Croydon Wendy Eyeworth Wimpole Barrington Meldreth Bassingbourn Barley Southill Litlington Upper Caldecote Sutton Brook End Everton Potton Northill Cardington Whaddon

      Wheat and oats were important crops in Cambridge County. Two major rivers, the En and the Great Ouse, with its tributary the Cam, cross the county. Along the southern edge of the county is Cambridge City and Cambridge University. Cambridge University, situated on the River Cam, was established in the 14th century. London is about 50 miles to the south (Pigot�s Cambridgeshire, Page 21).

      Agricultural wages in Cambridgeshire were near the lowest of any county in England from 1830 to 1860. Typical wages ranged from 7 shillings to 9 shillings per week (there are twenty shillings, s, in a Pound, �, roughly a shilling of a hundred and fifty years ago is worth, after inflation, between one and ten dollars today) (Pool 20-21). Cambridgeshire ranked between the second lowest to as high as the fourth lowest wage county in England during this time period (Jakes).

      The Jacklin Ancestral Locations are in Cambridgeshire as shown on the following map. Click on a village to go to a description of it.

Barrington. Map

      Thomas Stacey (6th-great-grandfather, 1702), the great-grandfather of Jemima Easy, was christened here.

  Church in Barrington.

  House in Barrington.

      Barrington is an attractive village on the River Cam (Wilson 115) with a Church.

Bassingbourn. Map

      John Goates (5th-great-grandfather, 1717) was christened here. John Goates and Ruth Chamberlain were married here in 1739. Other ancestors of Sarah Goates (2nd-great-grandmother, 1819) who lived here in the 17th century were the Ainger and Ellis families. John Jacklin was the Mormon Branch President in Bassingbourn in 1857.

  The St. Peter and St. Paul Church was built in the 14th century.

  Interior of the St. Peter and St. Paul Church.

  Font in the St. Peter and St. Paul Church.

      Bassingbourn is a small village with ancient houses and remains of moats that add to the antique appearance. The church is dedicated to St. Peter and St. Paul. It was built in the 14th century and contains a nave, chancel, and a large embattled tower. A fair for hiring servants was held here annually in 1851 (History, Gazetteer, and Directory of Cambridgeshire, 1851, Page 301).

Cambridge. Map

      According to Arthur Jacklin, Alexander Jacklin (9th-great-grandfather, 1605) has his name inscribed on the Tenor Bell at St. Benets Church in Cambridge.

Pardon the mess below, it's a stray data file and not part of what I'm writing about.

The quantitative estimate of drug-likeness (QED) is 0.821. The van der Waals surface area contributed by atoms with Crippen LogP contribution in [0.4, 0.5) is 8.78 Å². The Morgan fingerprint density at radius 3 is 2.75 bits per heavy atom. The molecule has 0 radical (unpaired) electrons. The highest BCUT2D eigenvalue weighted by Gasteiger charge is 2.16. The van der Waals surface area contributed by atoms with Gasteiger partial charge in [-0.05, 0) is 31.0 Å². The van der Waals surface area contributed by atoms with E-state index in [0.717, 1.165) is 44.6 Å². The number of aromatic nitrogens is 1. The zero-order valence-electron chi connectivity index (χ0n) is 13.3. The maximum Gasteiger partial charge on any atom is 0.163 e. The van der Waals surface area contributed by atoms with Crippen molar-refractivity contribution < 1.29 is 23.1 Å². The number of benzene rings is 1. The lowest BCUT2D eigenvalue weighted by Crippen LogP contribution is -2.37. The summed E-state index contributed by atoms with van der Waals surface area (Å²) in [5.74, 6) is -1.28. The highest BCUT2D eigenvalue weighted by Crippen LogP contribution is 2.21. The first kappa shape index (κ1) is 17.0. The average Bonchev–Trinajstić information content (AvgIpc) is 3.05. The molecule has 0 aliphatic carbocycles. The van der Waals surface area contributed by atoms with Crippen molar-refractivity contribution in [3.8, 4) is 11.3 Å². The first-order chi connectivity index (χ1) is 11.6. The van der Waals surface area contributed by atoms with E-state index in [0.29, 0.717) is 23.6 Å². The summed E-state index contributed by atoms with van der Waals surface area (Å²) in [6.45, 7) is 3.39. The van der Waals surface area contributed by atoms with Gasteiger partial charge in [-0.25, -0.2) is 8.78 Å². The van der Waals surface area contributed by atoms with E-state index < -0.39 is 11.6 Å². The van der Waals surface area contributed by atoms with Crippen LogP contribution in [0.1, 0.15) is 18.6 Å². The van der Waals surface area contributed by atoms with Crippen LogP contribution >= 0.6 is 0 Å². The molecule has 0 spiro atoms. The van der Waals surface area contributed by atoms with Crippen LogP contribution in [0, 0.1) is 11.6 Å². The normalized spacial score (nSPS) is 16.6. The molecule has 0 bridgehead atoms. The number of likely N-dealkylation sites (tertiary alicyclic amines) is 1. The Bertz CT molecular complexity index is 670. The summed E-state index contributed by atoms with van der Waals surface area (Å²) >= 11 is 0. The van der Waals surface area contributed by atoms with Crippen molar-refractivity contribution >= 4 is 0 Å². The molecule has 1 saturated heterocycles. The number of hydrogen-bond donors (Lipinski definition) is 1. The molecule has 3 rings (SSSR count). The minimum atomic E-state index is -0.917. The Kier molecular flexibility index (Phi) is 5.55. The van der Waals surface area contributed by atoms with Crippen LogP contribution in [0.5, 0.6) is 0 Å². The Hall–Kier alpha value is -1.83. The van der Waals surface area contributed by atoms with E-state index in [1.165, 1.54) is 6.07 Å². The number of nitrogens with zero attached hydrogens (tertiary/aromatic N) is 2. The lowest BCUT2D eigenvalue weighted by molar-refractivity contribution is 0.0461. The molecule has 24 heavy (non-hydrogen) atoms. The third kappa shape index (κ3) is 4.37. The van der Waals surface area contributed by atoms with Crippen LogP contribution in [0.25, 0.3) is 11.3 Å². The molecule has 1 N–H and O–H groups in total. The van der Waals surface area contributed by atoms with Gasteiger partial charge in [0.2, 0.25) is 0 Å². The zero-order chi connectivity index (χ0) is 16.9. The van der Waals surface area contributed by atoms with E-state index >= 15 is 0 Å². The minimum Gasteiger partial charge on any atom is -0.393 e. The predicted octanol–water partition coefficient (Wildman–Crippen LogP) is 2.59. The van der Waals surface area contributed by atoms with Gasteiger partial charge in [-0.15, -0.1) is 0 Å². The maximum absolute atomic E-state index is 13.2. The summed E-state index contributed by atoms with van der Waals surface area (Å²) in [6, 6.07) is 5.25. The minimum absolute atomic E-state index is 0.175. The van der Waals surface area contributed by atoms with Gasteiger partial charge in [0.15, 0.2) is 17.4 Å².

Croydon. Map

      An ancestor of Sarah Goates (2nd-great-grandmother, 1819), Thomas Haggar (5th-great-grandfather, 1712), was christened here in 1712 and married his wife, Elizabeth Chapman, here in 1739.

      We didn�t visit Croydon.

Litlington. Map

      Elizabeth Carter (6th-great-grandmother, 1707) was christened here. Elizabeth is the great-grandmother of Jemima Easy (3rd-great-grandmother, 1797).

      We didn�t visit Litlington. It is a little southeast of Whaddon.

Meldreth. Map

      The grandmother of John Jacklin (2nd-great-grandfather, 1819), Anne Howes (4th-great-grandmother, 1775), was born here. Her parents, John Howes and Elizabeth Parker, were also born here and married here. An ancestor of Sarah Goates (2nd-great-grandmother, 1819), Thomas Chamberlain (6th-great-grandfather, 1688), married here and was buried here in 1723.

  The Holy Trinity Church.

  Interior of the Holy Trinity Church.

  Window in the Holy Trinity Church.

  1820 organ in the Holy Trinity Church.

  Cemetery at the Holy Trinity Church.

  House in Meldreth.

      Meldreth is a village that borders the village of Whaddon on the east. The Holy Trinity Church is an ancient structure consisting of a nave, side aisles, chancel, and an embattled tower but was thoroughly repaired in 1841. There are 18th century Meldreth punishment stocks and a whipping post but we couldn�t locate them in 2001 when we visited Meldreth (History, Gazetteer, and Directory of Cambridgeshire, 1851, Page 310).

Wendy. Map

      Morris Goates (4th-great-grandfather, 1753) was christened in Wendy. His father, John Goates, was buried here in 1762. An ancestor of George Jacklin, Elizabeth White (5th-great-grandmother, 1738) was born in Wendy.

  The All Saints Church was rebuilt in 1735.

  Cemetery in Wendy.

  House in Wendy.

      Wendy is a small village. The All Saints Church was rebuilt in 1735. The Earl of Hardwicke was the lord of the manor and the principle landowner in Wendy, Wimpole, and Whaddon. (History, Gazetteer, and Directory of Cambridgeshire, 1851, Page 316).